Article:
The "good cause" exemption to the rulemaking requirements is also inapplicable to the circumstances of this case. The Secretary specifies as the good cause for ignoring those requirements the need to obtain information and data for use in connection with the proposed rulemaking proceedings, related to the production of MDM and other matters, initiated at the same time as the promulgation of this "interim" rule. However when a health-related standard such as this is involved, the good cause exemption may not be used to circumvent the legal requirements designed to protect the public by ensuring that interested persons will have the opportunity to bring to the agency's attention all relevant aspects of the proposed action and thereby enhance the quality of agency decisions. If the Department wanted information to use in its rulemaking process, it could have simply required the industry to supply that information as a condition precedent to the approval of MDM under the Federal Meat Inspection Act as safe. The law requires the Secretary to determine that meat is not adulterated or to condemn that meat; the fact that he may not have the data necessary to make a determination of safety means that he cannot rule that meat is not adulterated, not that he may suspend the rulemaking requirements of the APA and expose the public to uncertain hazards while he collects information necessary to make those decisions. Indeed, the Secretary states in the preamble to the interim rule that the technology has "not been used sufficiently in this country to decide upon limits for protein, fat, and bone quantity, and protein quality that are appropriate and acceptable in various formulated products." 41 Fed. Reg. 17535. Far from being good cause for circumventing the normal rulemaking requirements, this constitutes a compelling reason to utilize those procedures before subjecting the public to any possible hazard. Accordingly, the Court holds that the promulgation of this regulation was in violation of the Administrative Procedure Act, and that in this regard plaintiffs are likely to succeed on the merits of their contentions.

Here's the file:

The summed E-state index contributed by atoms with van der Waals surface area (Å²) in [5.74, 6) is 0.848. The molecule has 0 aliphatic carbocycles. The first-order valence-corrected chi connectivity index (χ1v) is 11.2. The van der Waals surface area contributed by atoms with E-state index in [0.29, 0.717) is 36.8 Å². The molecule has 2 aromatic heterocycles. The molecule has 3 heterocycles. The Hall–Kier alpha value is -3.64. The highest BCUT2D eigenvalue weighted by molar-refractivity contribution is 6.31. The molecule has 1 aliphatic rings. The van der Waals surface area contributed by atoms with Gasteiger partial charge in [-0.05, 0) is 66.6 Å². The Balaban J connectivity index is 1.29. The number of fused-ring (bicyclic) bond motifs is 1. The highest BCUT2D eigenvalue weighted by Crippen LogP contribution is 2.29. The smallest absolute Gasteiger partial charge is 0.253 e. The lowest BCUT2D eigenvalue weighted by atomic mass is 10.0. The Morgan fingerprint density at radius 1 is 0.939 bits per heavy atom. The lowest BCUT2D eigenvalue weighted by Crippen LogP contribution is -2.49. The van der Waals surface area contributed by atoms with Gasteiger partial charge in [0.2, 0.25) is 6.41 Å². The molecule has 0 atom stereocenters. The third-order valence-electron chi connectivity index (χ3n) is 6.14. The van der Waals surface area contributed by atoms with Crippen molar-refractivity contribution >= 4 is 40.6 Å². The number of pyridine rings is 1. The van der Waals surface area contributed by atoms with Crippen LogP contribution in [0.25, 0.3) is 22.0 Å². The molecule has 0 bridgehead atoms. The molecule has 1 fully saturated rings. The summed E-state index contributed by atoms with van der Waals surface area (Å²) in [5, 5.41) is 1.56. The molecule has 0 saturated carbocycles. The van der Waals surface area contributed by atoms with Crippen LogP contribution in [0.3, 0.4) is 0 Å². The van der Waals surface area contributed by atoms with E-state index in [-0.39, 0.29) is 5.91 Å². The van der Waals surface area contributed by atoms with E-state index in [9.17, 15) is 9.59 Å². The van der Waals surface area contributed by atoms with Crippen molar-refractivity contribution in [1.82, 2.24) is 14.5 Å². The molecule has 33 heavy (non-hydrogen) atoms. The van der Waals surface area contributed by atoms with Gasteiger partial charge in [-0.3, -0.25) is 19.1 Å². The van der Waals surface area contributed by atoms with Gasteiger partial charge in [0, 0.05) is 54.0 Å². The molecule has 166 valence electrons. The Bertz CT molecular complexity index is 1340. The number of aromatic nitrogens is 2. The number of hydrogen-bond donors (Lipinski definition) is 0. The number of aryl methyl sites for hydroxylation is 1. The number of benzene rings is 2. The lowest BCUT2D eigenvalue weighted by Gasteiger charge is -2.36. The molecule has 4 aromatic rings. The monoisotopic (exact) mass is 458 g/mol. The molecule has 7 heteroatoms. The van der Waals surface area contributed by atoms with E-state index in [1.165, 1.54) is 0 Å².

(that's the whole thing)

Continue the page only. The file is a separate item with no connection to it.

B. Adulteration

 Plaintiffs contend that processed meat products containing MDM, which this regulation permits to be sold in the United States, should be considered adulterated within the meaning of the Federal Meat Inspection Act. Such products are "meat food products", 21 U.S.C. § 601(j). Under subsection (m) of that section, such a product is adulterated:

 
(1) if it bears or contains any poisonous or deleterious substance which may render it injurious to health; but in case the substance is not an added substance, such article shall not be considered adulterated under this clause if the quantity of such substance in or on such article does not ordinarily render it injurious to health;
 
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(8) if any valuable constituent has been in whole or in part omitted or abstracted therefrom; or if any substance has been substituted, wholly or in part therefor; or if any damage or inferiority has been concealed in any manner; or if any substance has been added thereto or mixed or packed therewith so as to increase its bulk or weight, or reduce its quality or strength, or make it appear better or of greater value than it is;
 
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 The Secretary argues that MDM containing bone particles or products containing MDM cannot be adulterated because the bone is actually "meat" under the Department's 1938 definition of meat, ...